abstract = {This paper initiates the formal study of a fundamental problem: How to efficiently allocate a shared communication medium among a set of K co-existing networks in the presence of arbitrary external interference? While most literature on medium access focuses on how to share a medium among nodes, these approaches are often either not directly applicable to co-existing networks as they would violate the independence requirement, or they yield a low throughput if applied to multiple networks. We present the randomized medium access (MAC) protocol COMAC which guarantees that a given communication channel is shared fairly among competing and independent networks, and that the available bandwidth is used efficiently. These performance guarantees hold in the presence of arbitrary external interference or even under adversarial jamming. Concretely, we show that the co-existing networks can use a Ω(ε2 min{ε, 1/poly(K)})-fraction of the non-jammed time steps for successful message transmissions, where ε is the (arbitrarily distributed) fraction of time which is not jammed.},
author = {Richa, Andrea W. and Scheideler, Christian and Schmid, Stefan and Zhang, Jin },
booktitle = {Proceedings of the 31st Annual ACM SIGACT-SIGOPS Symposium on Principles and Distributed Computing (PODC)},
pages = {291--300},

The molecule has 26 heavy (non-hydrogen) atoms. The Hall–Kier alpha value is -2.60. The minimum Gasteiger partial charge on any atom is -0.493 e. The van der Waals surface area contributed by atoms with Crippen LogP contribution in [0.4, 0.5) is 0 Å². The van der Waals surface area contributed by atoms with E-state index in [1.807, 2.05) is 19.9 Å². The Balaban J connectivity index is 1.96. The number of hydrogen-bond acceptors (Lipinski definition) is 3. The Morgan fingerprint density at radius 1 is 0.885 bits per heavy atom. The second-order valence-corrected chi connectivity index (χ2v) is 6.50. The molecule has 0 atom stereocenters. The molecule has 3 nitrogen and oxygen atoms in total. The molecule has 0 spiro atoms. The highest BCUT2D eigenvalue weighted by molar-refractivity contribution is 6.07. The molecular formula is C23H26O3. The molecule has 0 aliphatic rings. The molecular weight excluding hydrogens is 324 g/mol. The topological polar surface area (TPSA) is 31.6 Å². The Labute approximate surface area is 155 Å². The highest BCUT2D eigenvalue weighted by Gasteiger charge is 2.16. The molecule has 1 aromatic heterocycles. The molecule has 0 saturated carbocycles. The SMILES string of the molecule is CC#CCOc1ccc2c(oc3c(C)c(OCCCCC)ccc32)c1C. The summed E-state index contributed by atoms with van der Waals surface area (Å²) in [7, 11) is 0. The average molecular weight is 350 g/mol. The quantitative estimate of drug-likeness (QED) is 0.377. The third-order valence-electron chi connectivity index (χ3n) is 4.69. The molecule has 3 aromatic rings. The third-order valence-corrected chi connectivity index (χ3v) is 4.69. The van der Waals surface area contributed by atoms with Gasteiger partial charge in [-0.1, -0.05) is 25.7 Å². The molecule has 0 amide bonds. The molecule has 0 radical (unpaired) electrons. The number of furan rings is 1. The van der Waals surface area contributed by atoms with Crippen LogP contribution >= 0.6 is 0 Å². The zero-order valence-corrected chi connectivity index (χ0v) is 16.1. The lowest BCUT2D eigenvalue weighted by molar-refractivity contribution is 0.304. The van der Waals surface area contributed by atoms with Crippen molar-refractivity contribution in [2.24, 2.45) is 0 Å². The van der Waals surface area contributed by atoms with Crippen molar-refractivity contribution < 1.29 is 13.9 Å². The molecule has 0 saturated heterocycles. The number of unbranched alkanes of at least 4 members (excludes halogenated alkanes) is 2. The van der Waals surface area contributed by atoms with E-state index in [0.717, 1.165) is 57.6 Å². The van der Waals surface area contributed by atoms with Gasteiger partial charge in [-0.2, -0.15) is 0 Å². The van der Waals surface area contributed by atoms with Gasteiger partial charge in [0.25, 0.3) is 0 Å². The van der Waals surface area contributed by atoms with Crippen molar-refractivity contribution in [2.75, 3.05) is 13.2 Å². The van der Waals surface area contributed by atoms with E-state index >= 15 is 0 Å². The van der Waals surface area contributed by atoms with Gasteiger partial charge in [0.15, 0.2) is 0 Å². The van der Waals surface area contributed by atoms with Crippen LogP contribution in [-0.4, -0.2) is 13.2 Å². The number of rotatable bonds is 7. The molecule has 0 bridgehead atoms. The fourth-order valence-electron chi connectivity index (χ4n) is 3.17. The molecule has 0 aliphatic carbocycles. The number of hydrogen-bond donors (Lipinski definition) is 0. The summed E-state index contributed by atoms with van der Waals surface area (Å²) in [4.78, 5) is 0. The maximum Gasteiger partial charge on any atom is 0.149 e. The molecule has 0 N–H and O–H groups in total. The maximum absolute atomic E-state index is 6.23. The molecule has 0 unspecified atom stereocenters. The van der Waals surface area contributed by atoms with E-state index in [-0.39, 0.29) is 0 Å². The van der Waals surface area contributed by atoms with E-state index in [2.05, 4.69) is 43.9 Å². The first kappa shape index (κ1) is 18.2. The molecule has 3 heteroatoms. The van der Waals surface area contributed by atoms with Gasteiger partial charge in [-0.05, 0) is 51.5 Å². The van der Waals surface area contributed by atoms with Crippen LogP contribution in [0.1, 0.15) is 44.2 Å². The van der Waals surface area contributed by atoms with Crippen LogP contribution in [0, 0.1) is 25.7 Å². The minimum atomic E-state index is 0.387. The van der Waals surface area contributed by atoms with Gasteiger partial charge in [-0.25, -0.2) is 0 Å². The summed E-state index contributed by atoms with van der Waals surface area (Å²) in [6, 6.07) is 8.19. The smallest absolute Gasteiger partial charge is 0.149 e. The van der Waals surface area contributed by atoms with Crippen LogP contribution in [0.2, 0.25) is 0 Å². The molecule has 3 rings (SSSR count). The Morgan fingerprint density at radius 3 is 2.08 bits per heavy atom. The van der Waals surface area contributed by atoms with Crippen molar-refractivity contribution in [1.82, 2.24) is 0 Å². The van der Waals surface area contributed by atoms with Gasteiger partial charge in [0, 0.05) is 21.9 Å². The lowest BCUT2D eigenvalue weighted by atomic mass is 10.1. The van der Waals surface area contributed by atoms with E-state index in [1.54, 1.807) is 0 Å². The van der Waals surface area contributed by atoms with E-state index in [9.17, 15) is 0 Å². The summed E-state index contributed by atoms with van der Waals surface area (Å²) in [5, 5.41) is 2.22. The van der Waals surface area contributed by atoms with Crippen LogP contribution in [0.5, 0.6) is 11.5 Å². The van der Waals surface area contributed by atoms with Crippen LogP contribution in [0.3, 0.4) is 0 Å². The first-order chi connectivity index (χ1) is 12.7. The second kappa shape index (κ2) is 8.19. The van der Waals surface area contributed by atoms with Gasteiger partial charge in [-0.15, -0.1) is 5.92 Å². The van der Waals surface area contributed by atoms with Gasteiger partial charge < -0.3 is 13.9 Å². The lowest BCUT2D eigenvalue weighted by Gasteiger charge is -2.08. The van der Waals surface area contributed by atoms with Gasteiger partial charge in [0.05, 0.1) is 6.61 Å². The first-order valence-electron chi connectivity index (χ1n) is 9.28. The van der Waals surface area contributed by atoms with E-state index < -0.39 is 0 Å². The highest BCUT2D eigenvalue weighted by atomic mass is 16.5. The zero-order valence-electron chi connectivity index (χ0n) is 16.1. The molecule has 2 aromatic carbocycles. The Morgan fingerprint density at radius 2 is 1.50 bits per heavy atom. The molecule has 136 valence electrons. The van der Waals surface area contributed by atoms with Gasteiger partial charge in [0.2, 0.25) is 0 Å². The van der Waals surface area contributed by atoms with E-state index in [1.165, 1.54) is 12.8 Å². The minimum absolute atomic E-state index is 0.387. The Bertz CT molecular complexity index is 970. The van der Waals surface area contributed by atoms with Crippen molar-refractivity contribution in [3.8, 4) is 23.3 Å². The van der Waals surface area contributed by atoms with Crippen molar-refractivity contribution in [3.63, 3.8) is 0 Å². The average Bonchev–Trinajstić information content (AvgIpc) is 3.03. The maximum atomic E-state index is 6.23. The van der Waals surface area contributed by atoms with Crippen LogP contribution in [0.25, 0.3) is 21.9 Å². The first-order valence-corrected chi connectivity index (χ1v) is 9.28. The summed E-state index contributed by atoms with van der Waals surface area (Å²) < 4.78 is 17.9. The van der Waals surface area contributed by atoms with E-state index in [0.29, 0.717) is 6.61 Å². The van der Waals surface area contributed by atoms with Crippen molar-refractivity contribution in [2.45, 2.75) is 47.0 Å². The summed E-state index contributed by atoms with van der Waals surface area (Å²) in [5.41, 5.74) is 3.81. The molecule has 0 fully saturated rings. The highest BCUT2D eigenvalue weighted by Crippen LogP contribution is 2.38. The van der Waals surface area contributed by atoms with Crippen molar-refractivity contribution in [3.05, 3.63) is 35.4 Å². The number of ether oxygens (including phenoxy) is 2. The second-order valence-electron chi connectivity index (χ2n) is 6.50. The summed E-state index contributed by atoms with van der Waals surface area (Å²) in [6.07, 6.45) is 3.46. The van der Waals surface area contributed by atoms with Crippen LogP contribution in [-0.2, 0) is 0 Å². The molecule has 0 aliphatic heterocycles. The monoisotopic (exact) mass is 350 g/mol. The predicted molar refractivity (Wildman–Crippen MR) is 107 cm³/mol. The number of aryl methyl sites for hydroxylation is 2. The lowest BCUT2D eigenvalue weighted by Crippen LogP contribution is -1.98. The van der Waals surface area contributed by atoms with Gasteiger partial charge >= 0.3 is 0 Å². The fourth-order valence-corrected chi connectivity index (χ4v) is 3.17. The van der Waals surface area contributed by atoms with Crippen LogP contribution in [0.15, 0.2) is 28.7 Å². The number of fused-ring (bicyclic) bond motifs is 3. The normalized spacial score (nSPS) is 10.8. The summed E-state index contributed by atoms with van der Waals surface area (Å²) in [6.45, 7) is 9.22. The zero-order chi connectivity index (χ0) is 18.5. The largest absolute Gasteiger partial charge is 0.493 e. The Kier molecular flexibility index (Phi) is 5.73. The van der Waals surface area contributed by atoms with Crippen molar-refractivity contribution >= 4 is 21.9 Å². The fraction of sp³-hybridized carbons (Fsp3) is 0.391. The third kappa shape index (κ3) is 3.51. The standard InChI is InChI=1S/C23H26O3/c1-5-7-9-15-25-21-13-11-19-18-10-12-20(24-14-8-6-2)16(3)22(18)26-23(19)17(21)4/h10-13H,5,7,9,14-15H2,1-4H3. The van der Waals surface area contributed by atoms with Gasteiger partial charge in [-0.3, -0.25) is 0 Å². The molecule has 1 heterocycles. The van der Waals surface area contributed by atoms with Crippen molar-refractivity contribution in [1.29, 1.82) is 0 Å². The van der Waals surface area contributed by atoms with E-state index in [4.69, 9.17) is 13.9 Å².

title = {{Competitive and fair throughput for co-existing networks under adversarial interference}},
doi = {10.1145/2332432.2332488},
year = {2012},
}
@inproceedings{1899,
author = {Kniesburges, Sebastian and Scheideler, Christian},
booktitle = {WALCOM: Algorithms and Computation - 5th International Workshop, WALCOM 2011, New Delhi, India, February 18-20, 2011. Proceedings},
isbn = {978-3-642-19093-3},
pages = {170----181},
publisher = {Springer},
title = {{Hashed Patricia Trie: Efficient Longest Prefix Matching in Peer-to-Peer Systems}},
doi = {10.1007/978-3-642-19094-0_18},
volume = {6552},
year = {2011},
}
@inproceedings{662,
abstract = {We present Corona, a deterministic self-stabilizing algorithm for skip list construction in structured overlay networks. Corona operates in the low-atomicity message-passing asynchronous system model. Corona requires constant process memory space for its operation and, therefore, scales well. We prove the general necessary conditions limiting the initial states from which a self-stabilizing structured overlay network in message-passing system can be constructed. The conditions require that initial state information has to form a weakly connected graph and it should only contain identiers that are present in the system. We formally describe Corona and rigorously prove that it stabilizes from an arbitrary initial state subject to the necessary conditions. We extend Corona to construct a skip graph.},
author = {Nesterenko, Mikhail and Mohd, Rizal and Scheideler, Christian},
booktitle = {Proceedings of the 13th International Symposium on Stabilization, Safety, and Security of Distributed Systems (SSS)},
pages = {356----370},
title = {{Corona: A Stabilizing Deterministic Message-Passing Skip List}},